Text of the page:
But then I realized that many potential Gorrs are in our world today. They are asking hard questions of the faith communities or structures in which they have been raised. The popular term that is being used for this process is "deconstruction." I call it a potential revival because deconstruction is a poor term for what is happening. Most of those experiencing this phenomenon are not seeking to reject God or even the idea of God, but they are trying to make sense of an explanation of God and God's character, which threatens certain theological or doctrinal systems built upon strict control. Brian Zahnd says this of many stories of deconstruction, including that of ministers; "But there’s always more to the story than 'young pastor meets skepticism-inducing podcast.'' Drastic deconstructions like this are often a reaction to some kind of fundamentalism." (Zahnd p 26) The certitude of some systems and the refusal to listen and engage with those who question those systems lead to many God Butchers. It is the realization of Nietzsche's fear that we would kill God in his story The Madman.
Tripp Fuller asks whether the God Butcher may be right and quotes Psalm 82 as a way to see Yaweh as a butcher of Gods. In that Psalm, God destroys the lesser gods who do not do justice for the oppressed or take care of their worshippers. The Psalmist portrays God in the style of a god butcher judging gods who do not care or work for justice. (Homebrewed)
God has taken his place in the divine council; in the midst of the gods he holds judgment: “How long will you judge unjustly and show partiality to the wicked? Selah Give justice to the weak and the orphan; maintain the right of the lowly and the destitute. Rescue the weak and the needy; deliver them from the hand of the wicked.” They have neither knowledge nor understanding, they walk around in darkness; all the foundations of the earth are shaken. I say, “You are gods, children of the Most High, all of you; nevertheless, you shall die like mortals, and fall like any prince.” Rise up, O God, judge the earth; for all the nations belong to you! (Psalm 82 NRSV)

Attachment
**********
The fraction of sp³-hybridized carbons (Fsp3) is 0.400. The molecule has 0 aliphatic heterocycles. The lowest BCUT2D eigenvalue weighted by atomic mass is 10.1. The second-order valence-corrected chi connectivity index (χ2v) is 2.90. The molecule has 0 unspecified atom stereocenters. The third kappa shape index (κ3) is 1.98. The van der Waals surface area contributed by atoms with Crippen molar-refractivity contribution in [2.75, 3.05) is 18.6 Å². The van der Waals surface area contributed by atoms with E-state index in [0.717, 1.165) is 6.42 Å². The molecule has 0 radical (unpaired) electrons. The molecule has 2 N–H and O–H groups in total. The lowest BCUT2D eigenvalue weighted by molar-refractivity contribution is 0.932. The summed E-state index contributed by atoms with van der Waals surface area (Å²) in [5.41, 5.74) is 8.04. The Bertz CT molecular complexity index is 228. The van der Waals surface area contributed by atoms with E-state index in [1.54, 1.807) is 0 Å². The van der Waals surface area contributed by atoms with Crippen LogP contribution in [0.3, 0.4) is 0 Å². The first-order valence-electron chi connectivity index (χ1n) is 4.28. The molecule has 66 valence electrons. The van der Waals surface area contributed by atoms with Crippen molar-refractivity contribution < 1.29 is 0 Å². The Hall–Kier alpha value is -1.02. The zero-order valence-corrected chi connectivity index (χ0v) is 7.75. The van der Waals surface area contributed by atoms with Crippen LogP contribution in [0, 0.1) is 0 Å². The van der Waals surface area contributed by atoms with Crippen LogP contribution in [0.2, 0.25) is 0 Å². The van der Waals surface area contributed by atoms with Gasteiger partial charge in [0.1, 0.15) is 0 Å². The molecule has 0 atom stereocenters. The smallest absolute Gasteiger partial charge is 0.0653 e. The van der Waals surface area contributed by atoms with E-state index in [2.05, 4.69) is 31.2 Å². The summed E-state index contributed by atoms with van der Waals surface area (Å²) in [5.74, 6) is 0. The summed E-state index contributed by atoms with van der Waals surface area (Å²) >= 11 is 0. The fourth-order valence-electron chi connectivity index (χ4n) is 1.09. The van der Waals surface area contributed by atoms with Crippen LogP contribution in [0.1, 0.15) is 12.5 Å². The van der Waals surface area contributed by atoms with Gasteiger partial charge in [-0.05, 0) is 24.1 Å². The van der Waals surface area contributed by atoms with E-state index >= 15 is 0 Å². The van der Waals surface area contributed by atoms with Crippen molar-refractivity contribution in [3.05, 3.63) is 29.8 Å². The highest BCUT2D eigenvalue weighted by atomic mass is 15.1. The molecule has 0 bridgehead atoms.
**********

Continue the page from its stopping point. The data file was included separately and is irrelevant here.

We do not need to create God Butchers with our own unnecessary demonization of "deconstruction." We have the opportunity to come alongside those who have questions and doubts and possibly show another way; the Kindom of God way. Instead of demonizing and calling those who are asking questions, heretics or enemies of God, we could love them and show them a different picture of God. What if Gorr had encountered Thor who always tries hard to answer the prayers of those who call on him rather than gods fighting one another without a care for the people of Gorr's planet? He may have still become the God Butcher, but it is also as likely that he would have changed in the presence of Thor. When people express doubts about God, maybe they are doubting a false picture of God. If we listen, we may learn that the doubts are not of the God of scripture as revealed in Jesus. Instead, those doubts may be a false picture of God informed by a doctrinal emphasis which is not true. Brian Zahnd summarizes much of this thought in the final chapter of When Everything is on Fire;
How can it be otherwise? If we are truly loved by God, everything is going to be all right. If we are truly loved by God, we can afford to trust instead of fight. If we are truly loved by God, we can abandon the house of fear. If we are truly loved by God, we can live in the house of love here and now. This is what I believe. And it’s not a careless slide into easy believism but the spoils of a hard-won struggle for faith. Once faith has won the day, or at least gained a foothold, we are free to dream dreams. (Zahnd p 158)
I pray I am the difference between someone finding a deeper faith on the other side of deconstruction rather than the tipping point for a God Butcher. I pray the Church finds a way to be this as well. This will require a tremendous amount of faith and trust. It also means we must let go of controlling the faith of others with threats, fear, and mockery. This last part may be the hardest, but it is part of taking up our cross.
Zahnd, Brian. When Everything is on Fire."The Mighty Thor and the God Butcher Revival", Homebrewed Christianity Podcast, July 1, 2022